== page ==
Browsing named entities in William H. Herndon, Jesse William Weik, Herndon's Lincoln: The True Story of a Great Life, Etiam in minimis major, The History and Personal Recollections of Abraham Lincoln by William H. Herndon, for twenty years his friend and Jesse William Weik. You can also browse the collection for Franklin (Ohio, United States) or search for Franklin (Ohio, United States) in all documents.

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ere elections were to be held, Douglas, fresh from the Senate, had gone to Ohio, and thither in September Lincoln, in response to the demands of party friends everywhere, followed. He delivered telling and impressive speeches at Cincinnati and Columbus, Douglas had written a long and carefully prepared article on Popular Sovereignty in the territories, which appeared for the first time in the September (1859) number of Harper's Magazine. It went back some distance into the history of the government, recounting the proceedings of the earliest Congresses, and sought to mark out more clearly than had heretofore been done the dividing line between Federal and Local authority. In a speech at Columbus, O., Lincoln answered the copy-right essay categorically. After alluding to the difference of position between himself and Judge Douglas on the doctrine of Popular Sovereignty, he said: Judge Douglas has had a good deal of trouble with Popular Sovereignty. His explanations, explanatory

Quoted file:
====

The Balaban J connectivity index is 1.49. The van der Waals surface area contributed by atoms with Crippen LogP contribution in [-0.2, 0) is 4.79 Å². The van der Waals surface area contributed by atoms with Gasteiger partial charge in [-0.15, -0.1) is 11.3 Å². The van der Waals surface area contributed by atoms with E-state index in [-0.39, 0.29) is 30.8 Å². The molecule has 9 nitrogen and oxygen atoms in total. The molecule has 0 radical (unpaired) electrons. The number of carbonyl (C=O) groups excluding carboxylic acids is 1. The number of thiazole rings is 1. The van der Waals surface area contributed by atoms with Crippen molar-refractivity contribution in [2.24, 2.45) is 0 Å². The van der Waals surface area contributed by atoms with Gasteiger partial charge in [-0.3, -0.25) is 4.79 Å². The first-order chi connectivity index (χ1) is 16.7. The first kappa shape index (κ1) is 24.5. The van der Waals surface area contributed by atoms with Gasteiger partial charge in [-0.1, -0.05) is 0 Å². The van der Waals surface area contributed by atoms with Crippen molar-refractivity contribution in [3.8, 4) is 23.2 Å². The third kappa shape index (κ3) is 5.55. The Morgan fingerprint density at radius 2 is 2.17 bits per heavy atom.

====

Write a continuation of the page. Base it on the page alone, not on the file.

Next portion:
--Grace G. Bedell, Ms. letter, Dec. 14, 1866. Mr. Lincoln usually gratified the wishes of the crowds, who called him out for a speech whether it was down on the regular programme of movements or not. In all cases his remarks were well-timed and sensibly uttered. At Indianapolis, where the Legislature was in session, he halted for a day and delivered a speech the burden of which was an answer to the Southern charges of coercion and invasion. From Indianapolis he moved on to Cincinnati and Columbus, at the last-named place meeting the Legislature of Ohio. The remainder of the journey convinced Mr. Lincoln of his strength in the affections of the people. Many, no doubt, were full of curiosity to see the now famous rail-splitter, but all were outspoken and earnest in their assurances of support. At Steubenville, Pittsburg, Cleveland, Buffalo, Albany, New York, and Philadelphia he made manly and patriotic speeches. These speeches, plain in language and simple in illustration, made ev